Author's note: It should be noted that, in the interval between this column being written and it appearing in print, the middle school in question has proactively dedicated staff to solving somebody …
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Author's note: It should be noted that, in the interval between this column being written and it appearing in print, the middle school in question has proactively dedicated staff to solving somebody else’s infrastructure problem so that their kids remain safe. I’m sure there’s a better use for their time, but kudos to them.
For a few summers, when I wore a younger man’s clothes, I worked for my father-in-law, the electrician. And one of the things I learned during that time is just how many steps it takes to complete a real project — takes a lot of planning. A commercial property, for instance, requires time for the wall crew to do their thing, then the electrical people can cut their outlets, then the paint people, then the carpets, then the inspection, then… It’s a lot of moving parts to account for.
It was a lesson I put to use once when we were retasking a room in our house to make it a home office. At first glance, it seemed simple: just moving some furniture and voila! But, actually, there was putting the old furniture and clothes somewhere else; new electrical lines; a phone line; not to mention building up around a closet so it didn’t seem like a closet any more. And, if I do say so myself, it was a great office … until we needed it for a nursery.
C’est la vie!
The point is, big projects take time, because there’s a lot of steps, and there’s a lot you don’t know. Especially when it comes to infrastructure.
Take road projects, for instance. I know it seems like any little repaving job takes much longer than it should. But you have to consider how traffic has to be diverted, if sewage lines or utilities need reinforcing, and a hundred other things that, well, we don’t know. I guess that’s why I would urge everybody to have patience with the project at 72nd and Indiana: it’s not just widening roads. It’s building a bigger bridge over an immovable waterway, it’s utilities improvements, it’s trying to “anticipate” problems from the last 15 years as well as the new ones that are coming because of Leyden Rock and Candelas. No wonder it’s been in the planning stages since 2013.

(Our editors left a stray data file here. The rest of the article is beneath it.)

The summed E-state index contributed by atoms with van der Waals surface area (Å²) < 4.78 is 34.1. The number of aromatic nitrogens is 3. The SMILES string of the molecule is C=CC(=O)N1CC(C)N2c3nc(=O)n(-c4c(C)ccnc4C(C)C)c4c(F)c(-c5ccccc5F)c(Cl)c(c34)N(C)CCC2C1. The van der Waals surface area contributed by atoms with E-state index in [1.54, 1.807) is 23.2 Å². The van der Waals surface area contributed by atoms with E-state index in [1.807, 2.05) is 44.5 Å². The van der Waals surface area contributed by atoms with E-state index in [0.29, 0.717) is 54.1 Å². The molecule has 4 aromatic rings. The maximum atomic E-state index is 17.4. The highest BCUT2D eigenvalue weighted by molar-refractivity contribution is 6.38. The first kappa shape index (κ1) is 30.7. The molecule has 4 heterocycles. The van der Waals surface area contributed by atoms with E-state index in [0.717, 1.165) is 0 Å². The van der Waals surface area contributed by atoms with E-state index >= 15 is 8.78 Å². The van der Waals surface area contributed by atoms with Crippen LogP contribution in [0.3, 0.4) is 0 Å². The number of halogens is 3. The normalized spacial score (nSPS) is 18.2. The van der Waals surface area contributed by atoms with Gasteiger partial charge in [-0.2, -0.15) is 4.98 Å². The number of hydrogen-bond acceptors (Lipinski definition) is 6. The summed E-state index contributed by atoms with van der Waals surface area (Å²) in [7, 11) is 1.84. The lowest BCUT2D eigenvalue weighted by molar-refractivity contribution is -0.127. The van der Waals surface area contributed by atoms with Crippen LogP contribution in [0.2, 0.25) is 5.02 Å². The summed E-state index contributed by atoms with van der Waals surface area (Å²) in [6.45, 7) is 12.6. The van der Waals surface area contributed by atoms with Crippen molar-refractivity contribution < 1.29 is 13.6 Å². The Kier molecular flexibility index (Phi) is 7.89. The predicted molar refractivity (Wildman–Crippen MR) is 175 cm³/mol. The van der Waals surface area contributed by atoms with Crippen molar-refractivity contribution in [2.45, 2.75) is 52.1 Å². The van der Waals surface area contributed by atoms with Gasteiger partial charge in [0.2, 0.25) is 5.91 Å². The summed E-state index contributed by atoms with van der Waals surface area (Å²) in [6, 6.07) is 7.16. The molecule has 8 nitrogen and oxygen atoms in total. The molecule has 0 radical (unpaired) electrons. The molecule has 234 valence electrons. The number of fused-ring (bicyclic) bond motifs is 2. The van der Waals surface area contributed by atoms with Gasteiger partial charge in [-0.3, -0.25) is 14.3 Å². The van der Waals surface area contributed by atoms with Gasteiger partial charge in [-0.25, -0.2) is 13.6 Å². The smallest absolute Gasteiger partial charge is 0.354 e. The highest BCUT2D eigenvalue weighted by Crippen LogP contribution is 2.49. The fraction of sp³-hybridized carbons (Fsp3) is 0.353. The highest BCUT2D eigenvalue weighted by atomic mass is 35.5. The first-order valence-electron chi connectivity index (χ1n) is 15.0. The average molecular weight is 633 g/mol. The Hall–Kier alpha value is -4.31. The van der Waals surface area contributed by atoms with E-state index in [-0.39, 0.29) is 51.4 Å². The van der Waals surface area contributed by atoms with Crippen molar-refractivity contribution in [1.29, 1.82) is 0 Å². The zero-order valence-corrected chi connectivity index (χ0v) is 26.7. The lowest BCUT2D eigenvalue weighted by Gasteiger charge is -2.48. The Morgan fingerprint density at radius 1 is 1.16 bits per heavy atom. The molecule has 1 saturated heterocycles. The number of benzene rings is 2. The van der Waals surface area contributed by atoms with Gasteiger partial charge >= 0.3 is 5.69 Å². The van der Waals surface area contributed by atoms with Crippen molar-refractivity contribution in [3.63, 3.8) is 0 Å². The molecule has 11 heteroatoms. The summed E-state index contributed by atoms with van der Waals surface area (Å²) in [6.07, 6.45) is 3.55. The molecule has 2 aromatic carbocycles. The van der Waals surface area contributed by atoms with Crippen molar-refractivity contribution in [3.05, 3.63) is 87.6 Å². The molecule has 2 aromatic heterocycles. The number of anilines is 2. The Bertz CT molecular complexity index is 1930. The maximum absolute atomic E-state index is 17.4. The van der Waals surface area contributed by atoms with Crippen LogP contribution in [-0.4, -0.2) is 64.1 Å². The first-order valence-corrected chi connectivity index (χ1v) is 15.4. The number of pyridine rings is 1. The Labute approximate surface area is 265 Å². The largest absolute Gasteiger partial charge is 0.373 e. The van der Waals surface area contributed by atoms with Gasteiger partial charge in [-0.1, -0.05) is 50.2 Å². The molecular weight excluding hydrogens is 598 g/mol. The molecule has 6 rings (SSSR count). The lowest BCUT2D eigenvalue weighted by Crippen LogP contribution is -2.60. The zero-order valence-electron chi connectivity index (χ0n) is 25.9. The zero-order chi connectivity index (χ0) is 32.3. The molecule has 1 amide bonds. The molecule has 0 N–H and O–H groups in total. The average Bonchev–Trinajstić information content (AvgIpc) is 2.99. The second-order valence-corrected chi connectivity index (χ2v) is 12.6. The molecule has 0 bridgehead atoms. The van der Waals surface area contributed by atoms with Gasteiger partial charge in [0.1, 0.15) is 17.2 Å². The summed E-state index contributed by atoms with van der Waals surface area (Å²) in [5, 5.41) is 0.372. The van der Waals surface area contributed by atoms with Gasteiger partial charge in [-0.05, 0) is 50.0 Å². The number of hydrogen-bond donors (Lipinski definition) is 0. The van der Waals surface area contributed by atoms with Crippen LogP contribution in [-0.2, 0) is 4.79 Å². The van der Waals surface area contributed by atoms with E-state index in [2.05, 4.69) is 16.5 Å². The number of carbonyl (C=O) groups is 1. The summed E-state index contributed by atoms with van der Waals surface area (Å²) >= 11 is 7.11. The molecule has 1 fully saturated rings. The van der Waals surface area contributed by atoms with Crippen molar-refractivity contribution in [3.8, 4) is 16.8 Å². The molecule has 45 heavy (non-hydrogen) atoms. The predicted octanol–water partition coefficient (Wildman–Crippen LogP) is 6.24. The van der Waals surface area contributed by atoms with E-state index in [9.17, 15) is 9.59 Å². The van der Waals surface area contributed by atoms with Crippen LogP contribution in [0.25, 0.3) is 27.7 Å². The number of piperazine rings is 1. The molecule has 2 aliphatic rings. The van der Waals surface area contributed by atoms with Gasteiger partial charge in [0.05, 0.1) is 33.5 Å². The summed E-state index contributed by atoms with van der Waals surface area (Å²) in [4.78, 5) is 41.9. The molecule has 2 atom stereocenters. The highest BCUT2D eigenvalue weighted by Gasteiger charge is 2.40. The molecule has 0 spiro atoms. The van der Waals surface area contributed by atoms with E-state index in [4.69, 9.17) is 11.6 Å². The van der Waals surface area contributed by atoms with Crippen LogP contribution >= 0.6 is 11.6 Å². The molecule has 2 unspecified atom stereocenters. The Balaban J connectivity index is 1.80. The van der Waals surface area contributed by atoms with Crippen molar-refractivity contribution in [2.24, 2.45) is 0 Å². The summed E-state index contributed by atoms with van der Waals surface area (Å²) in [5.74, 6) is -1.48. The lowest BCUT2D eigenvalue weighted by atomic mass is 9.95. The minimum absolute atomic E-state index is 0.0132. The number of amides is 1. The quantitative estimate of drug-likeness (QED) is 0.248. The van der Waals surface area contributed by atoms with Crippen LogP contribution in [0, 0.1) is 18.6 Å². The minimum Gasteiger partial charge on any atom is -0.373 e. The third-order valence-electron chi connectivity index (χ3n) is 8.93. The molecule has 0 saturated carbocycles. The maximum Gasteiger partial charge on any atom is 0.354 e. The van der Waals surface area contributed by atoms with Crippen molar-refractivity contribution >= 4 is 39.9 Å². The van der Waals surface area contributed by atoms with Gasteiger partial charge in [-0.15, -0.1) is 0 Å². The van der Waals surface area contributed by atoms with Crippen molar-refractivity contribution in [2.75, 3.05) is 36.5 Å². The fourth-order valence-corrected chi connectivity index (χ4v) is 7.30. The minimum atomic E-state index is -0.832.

Which is why it is so frustrating to me what is happening around some of our middle schools right now. Yes, Jeffco made the decision last year to move sixth graders up to the middle schools and they kind of anticipated some of the issues involved by initiating construction projects and technology upgrades.
But nobody had enough time to think about the infrastructure. Have you driven past a local middle school at school start time?
The four Arvada middle schools not named Moore were all built in the aftermath of Sputnik, when kids were expected to walk three miles uphill both ways in a driving snowstorm to get to school. Accordingly, the streets around these schools were not designed to accommodate a great deal of traffic. But, suddenly, we now have 50 percent more students coming to each middle school every morning. One of those schools is on a street that is one lane each direction with no sidewalks and a shoulder that, as a bike rider, scares the heck out of me because, for the bulk of its traverse, it is about 9 inches wide. To make it worse, the south side of the street is, technically, unincorporated Jefferson County but the north side is the City of Arvada, and neither jurisdiction wants to take responsibility for the street. Oh, and by the way, almost all of the students live north of the school and have to make their way across the street to get to the school — without a crosswalk. 400 cars and a dozen busses all trying to deliver 1000 11-13 year olds in a 10 minute window to a facility with one entrance creates, how you say, issues.
Listen, I like “winging it” as much as the next guy (as is obvious to anybody who has been reading me for a while). But big projects take thought, and we should expect our leaders to take the time to do that.
Michael Alcorn is a teacher and writer who lives in Arvada with his wife and three children. His novels are available at MichaelJAlcorn.com. His opinions are not necessarily those of Colorado Community Media.
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